RFID Tags and Transponders: The New Kid on the Block

RFID Tags and Transponders: The New Kid on the Block

Katina Michael (University of Wollongong, Australia) and M.G. Michael (University of Wollongong, Australia)
DOI: 10.4018/978-1-59904-795-9.ch009
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Abstract

Radio frequency identification (RFID) in the form of tags or transponders is a means of auto-ID that can be used for tracking and monitoring objects, both living and non-living. One of the first applications of RFID was in the 1940s within the US Defense Force (Hodges & McFarlane, 2004, p. 59). Transponders were used to differentiate between friendly and enemy aircraft (Ollivier, 1995, p. 234; Scharfeld (1998, p. 9). Since that time, transponders continued mainly to be used by the aerospace industry (or in other niche applications) until the late 1980s when the Dutch government voiced their requirement for a livestock tracking system. The commercial direction of RFID changed at this time and the uses for RFID grew manifold as manufacturers realized the enormous potential of the technology.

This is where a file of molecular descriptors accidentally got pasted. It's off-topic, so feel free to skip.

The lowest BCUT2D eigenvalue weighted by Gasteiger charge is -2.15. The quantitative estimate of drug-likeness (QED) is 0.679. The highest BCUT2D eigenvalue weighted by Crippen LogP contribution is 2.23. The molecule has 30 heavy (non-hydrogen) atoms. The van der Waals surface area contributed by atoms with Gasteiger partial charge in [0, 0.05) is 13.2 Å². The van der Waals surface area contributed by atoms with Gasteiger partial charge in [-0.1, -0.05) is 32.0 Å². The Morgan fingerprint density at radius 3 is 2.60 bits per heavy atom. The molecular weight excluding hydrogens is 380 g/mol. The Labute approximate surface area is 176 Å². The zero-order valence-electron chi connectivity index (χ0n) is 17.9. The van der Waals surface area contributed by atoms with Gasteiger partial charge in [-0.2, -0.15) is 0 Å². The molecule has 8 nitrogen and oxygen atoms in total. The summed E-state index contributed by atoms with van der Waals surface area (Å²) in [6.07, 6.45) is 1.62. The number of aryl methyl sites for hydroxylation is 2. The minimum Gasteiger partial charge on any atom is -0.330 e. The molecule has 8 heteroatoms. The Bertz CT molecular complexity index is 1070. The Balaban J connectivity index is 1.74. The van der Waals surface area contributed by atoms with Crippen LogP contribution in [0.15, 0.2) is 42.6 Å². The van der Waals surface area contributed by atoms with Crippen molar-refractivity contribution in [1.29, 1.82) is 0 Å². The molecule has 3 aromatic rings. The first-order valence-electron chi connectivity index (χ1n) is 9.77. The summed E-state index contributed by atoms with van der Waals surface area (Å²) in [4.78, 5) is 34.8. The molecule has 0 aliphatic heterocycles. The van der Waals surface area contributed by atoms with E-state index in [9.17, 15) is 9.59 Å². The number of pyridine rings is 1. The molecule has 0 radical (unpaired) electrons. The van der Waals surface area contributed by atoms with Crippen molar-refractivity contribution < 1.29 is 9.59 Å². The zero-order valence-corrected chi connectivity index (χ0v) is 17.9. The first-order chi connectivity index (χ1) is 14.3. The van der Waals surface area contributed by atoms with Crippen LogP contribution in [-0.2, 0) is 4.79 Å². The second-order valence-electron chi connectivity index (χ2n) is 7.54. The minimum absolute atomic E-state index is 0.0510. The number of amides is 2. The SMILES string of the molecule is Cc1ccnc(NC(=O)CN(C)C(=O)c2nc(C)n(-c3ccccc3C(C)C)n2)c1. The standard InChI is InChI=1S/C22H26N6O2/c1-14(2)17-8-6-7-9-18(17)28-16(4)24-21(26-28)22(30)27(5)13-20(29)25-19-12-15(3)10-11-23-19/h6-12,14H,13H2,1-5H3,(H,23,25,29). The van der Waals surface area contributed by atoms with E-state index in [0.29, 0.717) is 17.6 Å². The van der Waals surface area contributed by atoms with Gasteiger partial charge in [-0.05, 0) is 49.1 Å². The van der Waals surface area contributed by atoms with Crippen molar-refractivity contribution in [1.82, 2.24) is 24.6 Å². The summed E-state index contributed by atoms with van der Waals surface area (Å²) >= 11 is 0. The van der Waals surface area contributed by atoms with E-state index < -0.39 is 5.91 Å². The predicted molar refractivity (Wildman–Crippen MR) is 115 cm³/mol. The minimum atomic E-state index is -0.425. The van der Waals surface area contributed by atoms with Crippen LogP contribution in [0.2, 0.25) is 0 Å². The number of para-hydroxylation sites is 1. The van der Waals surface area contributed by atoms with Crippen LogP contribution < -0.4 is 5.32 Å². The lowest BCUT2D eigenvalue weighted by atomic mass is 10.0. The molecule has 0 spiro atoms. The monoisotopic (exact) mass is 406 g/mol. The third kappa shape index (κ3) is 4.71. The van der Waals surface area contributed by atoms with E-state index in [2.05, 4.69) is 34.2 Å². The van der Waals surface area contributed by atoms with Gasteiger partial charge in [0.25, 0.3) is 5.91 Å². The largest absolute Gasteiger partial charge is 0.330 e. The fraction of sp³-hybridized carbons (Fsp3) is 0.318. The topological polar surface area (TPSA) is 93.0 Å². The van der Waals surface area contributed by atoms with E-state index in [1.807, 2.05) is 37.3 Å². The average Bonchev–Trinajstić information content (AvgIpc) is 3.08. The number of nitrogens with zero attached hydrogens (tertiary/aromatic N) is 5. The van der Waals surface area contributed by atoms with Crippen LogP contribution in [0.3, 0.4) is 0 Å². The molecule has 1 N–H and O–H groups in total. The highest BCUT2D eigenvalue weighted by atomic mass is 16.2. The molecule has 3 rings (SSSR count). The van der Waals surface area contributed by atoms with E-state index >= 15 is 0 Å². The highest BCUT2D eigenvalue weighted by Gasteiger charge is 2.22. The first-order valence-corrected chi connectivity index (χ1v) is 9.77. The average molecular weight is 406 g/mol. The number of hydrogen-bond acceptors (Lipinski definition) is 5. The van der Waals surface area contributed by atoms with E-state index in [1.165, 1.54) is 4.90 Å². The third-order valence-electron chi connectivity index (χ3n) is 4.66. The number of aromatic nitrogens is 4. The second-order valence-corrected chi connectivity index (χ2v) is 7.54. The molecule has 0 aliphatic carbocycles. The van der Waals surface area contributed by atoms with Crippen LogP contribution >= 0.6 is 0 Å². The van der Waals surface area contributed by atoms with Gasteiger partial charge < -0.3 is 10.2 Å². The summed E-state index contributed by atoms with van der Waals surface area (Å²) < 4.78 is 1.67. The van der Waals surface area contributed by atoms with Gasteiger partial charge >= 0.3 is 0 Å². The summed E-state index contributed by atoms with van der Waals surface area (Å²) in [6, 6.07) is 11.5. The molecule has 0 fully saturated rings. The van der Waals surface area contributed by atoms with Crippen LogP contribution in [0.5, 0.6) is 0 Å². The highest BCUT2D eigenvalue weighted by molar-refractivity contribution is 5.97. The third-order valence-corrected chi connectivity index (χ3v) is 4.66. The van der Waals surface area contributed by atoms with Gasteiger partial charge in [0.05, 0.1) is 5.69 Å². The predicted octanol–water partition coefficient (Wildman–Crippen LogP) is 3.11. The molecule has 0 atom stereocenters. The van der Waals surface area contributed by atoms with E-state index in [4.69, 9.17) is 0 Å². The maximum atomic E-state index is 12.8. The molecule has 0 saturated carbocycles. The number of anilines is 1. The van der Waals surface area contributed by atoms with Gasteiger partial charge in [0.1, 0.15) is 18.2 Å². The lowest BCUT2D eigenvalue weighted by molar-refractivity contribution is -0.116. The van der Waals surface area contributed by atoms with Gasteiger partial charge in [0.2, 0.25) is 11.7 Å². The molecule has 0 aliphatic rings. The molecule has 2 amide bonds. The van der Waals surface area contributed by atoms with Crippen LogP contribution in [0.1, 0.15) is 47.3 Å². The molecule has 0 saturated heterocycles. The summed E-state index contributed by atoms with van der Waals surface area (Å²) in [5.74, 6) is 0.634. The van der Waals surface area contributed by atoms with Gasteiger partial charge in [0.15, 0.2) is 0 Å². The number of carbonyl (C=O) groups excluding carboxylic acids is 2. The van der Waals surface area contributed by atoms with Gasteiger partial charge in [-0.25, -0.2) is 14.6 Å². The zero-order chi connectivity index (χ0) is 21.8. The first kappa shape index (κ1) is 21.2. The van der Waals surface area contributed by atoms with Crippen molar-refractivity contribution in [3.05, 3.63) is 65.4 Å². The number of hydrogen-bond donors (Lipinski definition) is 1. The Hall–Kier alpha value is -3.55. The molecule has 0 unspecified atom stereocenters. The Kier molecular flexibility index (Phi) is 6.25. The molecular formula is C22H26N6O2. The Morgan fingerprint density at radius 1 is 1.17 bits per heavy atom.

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Radio-Frequency Identification Technology

Historical Overview